By Bob Katzen

Gov. Baker signed into law a $16.5 billion transportation package authorizing spending on transportation and infrastructure projects across the state, after vetoing several sections including a hike in the tax paid by the riders of Uber, Lyft and other ride-sharing services.

The vetoed section would have raised the current 20-cent tax for every ride to 40 cents for a shared ride, $1.20 for a non-shared ride and $2.20 for a luxury ride. The 2020 Legislative session during which the package was approved by the Legislature ended on January 5 and it is too late for the Legislature to override any of the vetoes.
The package is a bond bill under which the funding would be borrowed by the state through the sale of bonds.
Baker gave his approval to most of the funding in the package but also vetoed several transportation policy proposals that the Legislature’s version of the bill contained including a proposed commission to study congestion pricing systems that use varying roadway tolls to influence traffic; instructing the state’s 15 regional transit authorities to study means-tested fares; requiring the MBTA to launch a low-income fare program; and requiring all proceeds from the Transportation and Climate Initiative, a multi-state compact to reduce carbon emissions, to be deposited into the Commonwealth Transportation Fund. Baker said he wanted some of the funding instead to go toward “flexible emissions reductions and equity investments.”
Baker said the tax hike on Lyft and Uber would create a complicated structure that is based on pre-pandemic assumptions. “Before instituting fees that are aimed at incentivizing certain travel behaviors, we need to understand what ridership and congestion patterns are going to look like after the pandemic,” said Baker in his letter attached to the veto.

He added that he vetoed the creation of a congestion pricing commission because “the nature and prevalence of traffic has changed radically since congestion was identified as a critically important transportation and economic issue in 2019.”

“Even after the pandemic ends, it may well have changed commuting and work habits dramatically, and it is too soon to make valid projections about traffic and congestion as required by this section,” Baked continued. “Before conducting another congestion study, we need to understand the future of work, and its impact on when, where and how congestion will return.”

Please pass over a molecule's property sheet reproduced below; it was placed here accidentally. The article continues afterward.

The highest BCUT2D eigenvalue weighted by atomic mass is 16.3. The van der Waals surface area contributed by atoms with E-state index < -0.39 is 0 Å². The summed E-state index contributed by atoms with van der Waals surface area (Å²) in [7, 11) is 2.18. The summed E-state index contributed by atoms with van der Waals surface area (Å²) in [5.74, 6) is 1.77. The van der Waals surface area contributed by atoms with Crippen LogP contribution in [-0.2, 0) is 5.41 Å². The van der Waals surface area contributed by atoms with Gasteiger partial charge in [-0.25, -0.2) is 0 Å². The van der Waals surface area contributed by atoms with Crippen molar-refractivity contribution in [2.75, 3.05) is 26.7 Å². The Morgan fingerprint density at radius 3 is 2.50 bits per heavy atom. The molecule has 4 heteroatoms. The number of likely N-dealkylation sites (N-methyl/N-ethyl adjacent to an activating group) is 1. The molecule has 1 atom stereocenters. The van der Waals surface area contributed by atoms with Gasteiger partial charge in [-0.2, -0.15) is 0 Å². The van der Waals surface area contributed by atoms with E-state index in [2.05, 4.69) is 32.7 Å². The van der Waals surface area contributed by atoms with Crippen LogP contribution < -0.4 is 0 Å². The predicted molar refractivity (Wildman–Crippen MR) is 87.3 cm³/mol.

In vetoing the section providing for a study of means-tested MBTA fares, Baker wrote, “While we support the efforts of the MBTA Fiscal and Management Control Board and some Regional Transit Authorities (RTAs) to study means-tested fares, we believe this section requires action by the MBTA, and allows it by the RTAs, prematurely. More study is needed to understand how transit authorities can implement fare systems that depend on gathering information about riders’ incomes and to understand what the revenue loss would be and how that revenue would be replaced. No means-tested fares can be implemented until the MBTA and RTAs have a financially sustainable plan in place to replace the lost revenue.”

“The Baker administration is demonstrating yet again it is out of touch with the transportation needs and frustrations of Massachusetts residents and businesses,” said Chris Dempsey, director of the group Transportation for Massachusetts (T4MA). “The governor’s vetoes of key sections of the bond bill block needed financial support for transit service statewide, delay the implementation of a transit fare program for low-income residents and leave his administration less prepared to prevent a return of our worst-in-the-nation traffic congestion. The governor’s vetoes are a particularly cruel blow to the essential workers who are relying on public transportation to keep us healthy, safe and fed in the midst of the pandemic. The House and Senate should act swiftly to pass these provisions again.”

“While the signing of a transportation bond bill is a step forward for the commonwealth, it is not meaningful enough as Massachusetts attempts to recover from the COVID-19 pandemic and to address the challenges of climate change and inequity,” said Rick Dimino, president of A Better City. “A Better City is disappointed in a number of the governor’s vetoes. Along with several other business organizations, A Better City called for reasonable surcharges on Uber and Lyft rides, a close examination of expanded roadway pricing through an expert commission and increased attention to low-income MBTA fares. These smart transportation policies are essential to advancing an equitable and sustainable approach to funding our roads and transit system.”

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